Sir David Attenborough is to front a new series of ‘Blue Planet’, 16 years on from the original.
The nature documentary series will further explore underwater worlds and feature a fresh cast of extraordinary aquatic animals.
Filmmakers from BBC’s natural history unit have spent the last four years gathering footage for the new seven-part series, which Sir David will narrate.
Speaking of the new series, he said: “I am truly thrilled to be joining this new exploration of the underwater worlds which cover most of our planet, yet are still its least known.”
News of ‘Blue Planet II’ comes following the success of Sir David’s most recent series, ‘Planet Earth II’, which attracted of over 10 million viewers last year, beating ITV’s ‘The X Factor’ in the ratings.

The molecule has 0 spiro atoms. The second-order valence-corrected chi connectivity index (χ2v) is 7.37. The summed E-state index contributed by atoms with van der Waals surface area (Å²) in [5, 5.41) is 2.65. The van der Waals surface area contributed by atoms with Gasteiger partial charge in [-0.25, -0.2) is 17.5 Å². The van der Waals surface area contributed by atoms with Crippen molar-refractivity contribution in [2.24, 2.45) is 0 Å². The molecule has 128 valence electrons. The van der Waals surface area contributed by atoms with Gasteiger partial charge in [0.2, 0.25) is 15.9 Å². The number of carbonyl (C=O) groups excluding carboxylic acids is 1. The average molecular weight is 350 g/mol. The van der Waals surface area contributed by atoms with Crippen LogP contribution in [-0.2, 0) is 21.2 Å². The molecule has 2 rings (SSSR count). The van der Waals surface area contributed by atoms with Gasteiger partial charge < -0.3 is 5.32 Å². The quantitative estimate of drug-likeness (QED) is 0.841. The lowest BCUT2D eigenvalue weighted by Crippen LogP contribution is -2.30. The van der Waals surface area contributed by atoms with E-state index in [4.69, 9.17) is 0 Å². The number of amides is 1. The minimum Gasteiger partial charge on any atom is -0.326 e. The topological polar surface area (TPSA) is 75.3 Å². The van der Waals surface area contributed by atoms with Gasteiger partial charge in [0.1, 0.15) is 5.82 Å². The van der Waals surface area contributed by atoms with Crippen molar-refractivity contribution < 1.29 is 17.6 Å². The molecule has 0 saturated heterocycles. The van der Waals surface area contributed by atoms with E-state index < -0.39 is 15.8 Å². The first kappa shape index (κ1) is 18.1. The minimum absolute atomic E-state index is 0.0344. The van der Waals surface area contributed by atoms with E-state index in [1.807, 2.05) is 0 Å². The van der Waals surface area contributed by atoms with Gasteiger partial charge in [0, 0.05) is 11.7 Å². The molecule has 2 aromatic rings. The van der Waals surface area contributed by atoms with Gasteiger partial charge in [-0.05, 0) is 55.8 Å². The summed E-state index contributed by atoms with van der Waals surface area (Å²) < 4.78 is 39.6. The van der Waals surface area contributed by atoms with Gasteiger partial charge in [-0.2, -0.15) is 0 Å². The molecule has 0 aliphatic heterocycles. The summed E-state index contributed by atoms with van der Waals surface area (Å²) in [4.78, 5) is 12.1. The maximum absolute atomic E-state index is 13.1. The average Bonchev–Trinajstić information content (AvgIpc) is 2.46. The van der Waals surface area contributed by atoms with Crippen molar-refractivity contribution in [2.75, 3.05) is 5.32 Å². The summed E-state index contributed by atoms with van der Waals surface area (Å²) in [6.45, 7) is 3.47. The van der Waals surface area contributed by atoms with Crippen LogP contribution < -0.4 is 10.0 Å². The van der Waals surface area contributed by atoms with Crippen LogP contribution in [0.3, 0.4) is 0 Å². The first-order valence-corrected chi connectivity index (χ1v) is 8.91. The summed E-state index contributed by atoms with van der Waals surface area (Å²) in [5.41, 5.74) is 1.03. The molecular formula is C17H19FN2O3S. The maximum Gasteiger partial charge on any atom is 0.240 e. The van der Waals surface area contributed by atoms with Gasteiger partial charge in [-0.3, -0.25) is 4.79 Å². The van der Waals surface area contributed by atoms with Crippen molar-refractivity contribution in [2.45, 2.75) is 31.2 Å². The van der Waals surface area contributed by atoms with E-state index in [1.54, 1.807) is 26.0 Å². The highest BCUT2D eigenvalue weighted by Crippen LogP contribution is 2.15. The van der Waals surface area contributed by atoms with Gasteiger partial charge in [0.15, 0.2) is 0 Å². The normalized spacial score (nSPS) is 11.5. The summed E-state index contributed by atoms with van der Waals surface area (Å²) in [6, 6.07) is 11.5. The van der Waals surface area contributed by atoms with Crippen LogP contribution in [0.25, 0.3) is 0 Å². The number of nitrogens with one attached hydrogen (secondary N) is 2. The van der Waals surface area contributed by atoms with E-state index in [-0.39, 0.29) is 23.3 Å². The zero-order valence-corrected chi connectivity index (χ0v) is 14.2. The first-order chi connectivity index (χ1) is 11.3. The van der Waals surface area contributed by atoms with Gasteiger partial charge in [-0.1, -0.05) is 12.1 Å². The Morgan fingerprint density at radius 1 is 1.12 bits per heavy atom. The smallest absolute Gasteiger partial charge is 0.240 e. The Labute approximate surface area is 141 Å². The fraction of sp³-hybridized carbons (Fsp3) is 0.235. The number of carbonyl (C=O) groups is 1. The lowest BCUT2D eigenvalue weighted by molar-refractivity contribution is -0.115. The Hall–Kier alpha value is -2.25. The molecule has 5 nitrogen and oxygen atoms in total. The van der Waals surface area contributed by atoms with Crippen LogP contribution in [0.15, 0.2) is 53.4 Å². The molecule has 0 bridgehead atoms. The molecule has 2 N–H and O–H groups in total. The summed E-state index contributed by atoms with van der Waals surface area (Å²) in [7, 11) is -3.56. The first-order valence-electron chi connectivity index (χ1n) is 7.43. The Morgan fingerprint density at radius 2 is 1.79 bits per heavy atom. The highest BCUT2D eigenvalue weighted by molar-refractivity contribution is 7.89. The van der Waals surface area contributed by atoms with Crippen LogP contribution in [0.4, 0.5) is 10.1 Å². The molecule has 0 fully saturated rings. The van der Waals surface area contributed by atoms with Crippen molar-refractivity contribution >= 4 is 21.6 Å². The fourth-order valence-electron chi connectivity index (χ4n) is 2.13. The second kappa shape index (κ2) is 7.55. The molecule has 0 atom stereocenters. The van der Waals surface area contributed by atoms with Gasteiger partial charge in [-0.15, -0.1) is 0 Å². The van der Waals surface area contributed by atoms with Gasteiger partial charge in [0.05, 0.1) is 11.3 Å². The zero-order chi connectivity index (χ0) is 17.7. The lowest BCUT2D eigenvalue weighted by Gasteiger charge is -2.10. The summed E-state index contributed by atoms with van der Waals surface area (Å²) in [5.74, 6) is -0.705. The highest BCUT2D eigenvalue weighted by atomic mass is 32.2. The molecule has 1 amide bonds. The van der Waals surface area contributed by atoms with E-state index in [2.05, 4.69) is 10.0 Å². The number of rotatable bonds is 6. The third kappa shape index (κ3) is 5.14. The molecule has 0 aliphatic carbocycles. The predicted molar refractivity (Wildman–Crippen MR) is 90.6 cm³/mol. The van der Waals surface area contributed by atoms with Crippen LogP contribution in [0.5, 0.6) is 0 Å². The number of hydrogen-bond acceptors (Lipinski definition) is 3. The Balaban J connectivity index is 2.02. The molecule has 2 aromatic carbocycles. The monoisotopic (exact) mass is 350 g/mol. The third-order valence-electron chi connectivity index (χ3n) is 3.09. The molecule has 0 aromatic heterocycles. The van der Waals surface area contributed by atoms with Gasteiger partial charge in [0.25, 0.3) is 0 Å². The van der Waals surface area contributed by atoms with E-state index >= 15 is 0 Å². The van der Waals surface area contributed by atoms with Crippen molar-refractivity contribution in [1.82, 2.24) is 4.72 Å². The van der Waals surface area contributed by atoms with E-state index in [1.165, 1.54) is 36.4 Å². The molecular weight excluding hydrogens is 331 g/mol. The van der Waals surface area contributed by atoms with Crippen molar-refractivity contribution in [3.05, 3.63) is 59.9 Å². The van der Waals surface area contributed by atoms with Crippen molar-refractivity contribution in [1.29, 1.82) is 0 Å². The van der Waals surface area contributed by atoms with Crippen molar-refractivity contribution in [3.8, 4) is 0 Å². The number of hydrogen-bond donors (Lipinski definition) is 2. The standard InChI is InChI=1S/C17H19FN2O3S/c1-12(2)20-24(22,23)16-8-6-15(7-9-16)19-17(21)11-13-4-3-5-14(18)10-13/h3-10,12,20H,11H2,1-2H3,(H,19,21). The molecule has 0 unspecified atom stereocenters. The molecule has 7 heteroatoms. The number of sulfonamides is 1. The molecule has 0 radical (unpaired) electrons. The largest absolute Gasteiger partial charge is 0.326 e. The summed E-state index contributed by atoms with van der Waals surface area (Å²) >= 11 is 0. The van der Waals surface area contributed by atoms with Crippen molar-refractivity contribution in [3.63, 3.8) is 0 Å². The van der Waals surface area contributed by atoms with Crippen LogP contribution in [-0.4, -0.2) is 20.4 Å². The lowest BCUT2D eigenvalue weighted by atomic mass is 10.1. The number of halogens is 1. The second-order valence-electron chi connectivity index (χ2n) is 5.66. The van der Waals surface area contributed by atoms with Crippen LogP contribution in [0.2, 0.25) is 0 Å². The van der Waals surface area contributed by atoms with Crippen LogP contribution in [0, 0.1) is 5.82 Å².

In ‘Blue Planet II’, viewers will encounter surprising new landscapes such as methane volcanoes in the Gulf of Mexico, and the so-called ‘boiling sea’ phenomenon in the Pacific Ocean.
Film crews have also used new technology to explore the Antarctic deep at 1000m for the very first time.
Astonishing new creatures will also feature, including hairy-chested Hoff crabs, snub fin dolphins that spit water through the air and a tool-using tusk fish.
Executive producer, James Honeyborne, added: “The oceans are the most exciting place to be right now, because new scientific discoveries have given us a new perspective of life beneath the waves.
“'Blue Planet II’ is taking its cue from these breakthroughs, unveiling unbelievable new places, extraordinary new behaviours and remarkable new creatures. Showing a contemporary portrait of marine life, it will provide a timely reminder that this is a critical moment for the health of the world’s oceans.”
‘Blue Planet II’ will air later this year on BBC One.